How To Become A Millionaire By 65

That’s right, follow the simple plan outlined by Kiplinger’s Personal Finance and you will be a millionaire by the age of 65 starting with $0 right now… guaranteed or your money back!

You’re 25 Now

Save $286 a month and you’ll be a millionaire by 65. Contribute to your 401k to get your company match, put 100% into stocks, pay down high interest debt like credit cards, and set up an emergency fund equal to six to twelve months of your expenses.

You’re 35 Now

Save $671 a month, or $304 if you already have $50k banked. Look to save 15% of your salary including your employer match in a 401(k), shift your assets to 90% stocks and 10% bonds, then start contributing to a 529 plan if you have kids (or plan to have kids).

You’re 45 Now

If you’re starting some scratch, you need to put away $1,698 a month. If you started with $50k then it’s only $1,298 a month. Happen to have $100k lying around? Then you only need $861 a month to reach a million. At this point you should be 20% bonds, 80% stocks and trying to maximize your 401(k) contributions. Remember retirement and don’t put your children’s college costs ahead of it.

You’re 55 Now

Ten years until your 65, so you’ll need to save $5,466 per month to reach a million. If you have $100k saved away, you’re down to $4,253 a month. Gotten up to $200k? Good job, that’ll be $3,040 a month. At this point you should be taking advantage of the $5,000 catch-up contribution bonus to your 401(k), shifting your allocation to 70% stocks and 30% bonds, and thinking about working a little longer if you’re short.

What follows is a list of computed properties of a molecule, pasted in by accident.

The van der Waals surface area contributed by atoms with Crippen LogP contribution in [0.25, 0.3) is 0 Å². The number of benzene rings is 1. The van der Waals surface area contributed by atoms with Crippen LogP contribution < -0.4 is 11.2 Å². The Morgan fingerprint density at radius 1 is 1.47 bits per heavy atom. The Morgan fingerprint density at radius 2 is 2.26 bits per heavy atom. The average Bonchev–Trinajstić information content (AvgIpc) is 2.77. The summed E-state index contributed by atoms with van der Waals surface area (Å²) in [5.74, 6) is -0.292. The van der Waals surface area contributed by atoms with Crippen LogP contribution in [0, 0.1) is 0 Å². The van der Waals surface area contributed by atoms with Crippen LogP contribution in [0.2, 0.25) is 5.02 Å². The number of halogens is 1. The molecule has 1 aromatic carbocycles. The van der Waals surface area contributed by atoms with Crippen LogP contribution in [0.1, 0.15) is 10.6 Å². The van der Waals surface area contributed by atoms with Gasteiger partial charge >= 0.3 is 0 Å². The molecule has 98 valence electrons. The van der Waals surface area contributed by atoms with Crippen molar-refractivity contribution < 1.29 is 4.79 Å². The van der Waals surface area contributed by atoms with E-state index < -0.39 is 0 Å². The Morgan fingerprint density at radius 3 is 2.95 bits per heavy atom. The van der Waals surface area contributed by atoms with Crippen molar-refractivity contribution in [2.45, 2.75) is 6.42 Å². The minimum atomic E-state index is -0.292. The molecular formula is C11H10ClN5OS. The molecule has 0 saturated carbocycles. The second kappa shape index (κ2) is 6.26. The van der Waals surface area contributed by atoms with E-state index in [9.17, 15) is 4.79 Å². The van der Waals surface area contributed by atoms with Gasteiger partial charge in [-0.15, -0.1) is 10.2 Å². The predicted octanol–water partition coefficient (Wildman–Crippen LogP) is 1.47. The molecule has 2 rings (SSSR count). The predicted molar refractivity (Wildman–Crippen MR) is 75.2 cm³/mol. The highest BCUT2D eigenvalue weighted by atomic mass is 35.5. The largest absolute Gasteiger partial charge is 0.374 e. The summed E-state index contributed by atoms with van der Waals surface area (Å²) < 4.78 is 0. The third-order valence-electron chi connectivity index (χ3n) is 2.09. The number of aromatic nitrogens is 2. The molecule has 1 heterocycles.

There you go! The path to millionaire status is clear, courtesy of Kiplingers.






6 responses to “How To Become A Millionaire By 65”

  1. I kind of scoffed at this article when I read it. (It had nice glossy pictures of people at various stages in life.) Reason: the numbers given will get you to $1 million in nominal dollars when you’re 65.

    To get to the equivalent of $1 million in today’s purchasing powers, your savings plan will need to be slightly different.

    You’re 25 Now

    Save $934 a month and you?ll be a millionaire by 65.

    You?re 35 Now
    Save $1,629 a month, or $1,262 if you already have $50k banked.

    You?re 45 Now
    If you?re starting some scratch, you need to put away $3,066 a month. If you started with $50k then it?s only $2,648 a month. Happen to have $100k lying around? Then you only need $2,230 a month to reach a million.

    You?re 55 Now
    Ten years until your 65, so you?ll need to save $7,346 per month to reach a million. If you have $100k saved away, you?re down to $6,133 a month. Gotten up to $200k? Good job, that?ll be $4,919 a month.

    If your goal is to have $1 million in purchasing power at 65, then just following Kiplinger’s advice won’t get you there. I’d ask for my money back; buy a spreadsheet program, teach yourself some time-value-of-money math, and you’d be better off than following Kiplinger.

    (I actually love Kiplinger for the most part, but I hate it when magazines give advice on getting to $1 million by age 65, since that won’t be enough for most people to retire comfortably due to inflation.)

  2. Excellent post Lily! I’m 24 and I’m not aiming for a million dollars at age 65. I want to live comfortably! I’ll need about 5 million with inflation factoring in.

  3. I’m 23. 🙂 With any luck, your income will keep pace with inflation and it will be easier to save the inflation-adjusted amounts.

  4. retirehappy

    Lily, you’re right, that is nominal and sometimes people just need something to spur them to action you know? For those of us who are more responsible, we obviously would like to know $1M in PP but the general public would be scared of the “real” larger numbers. $934 is scarier than $286!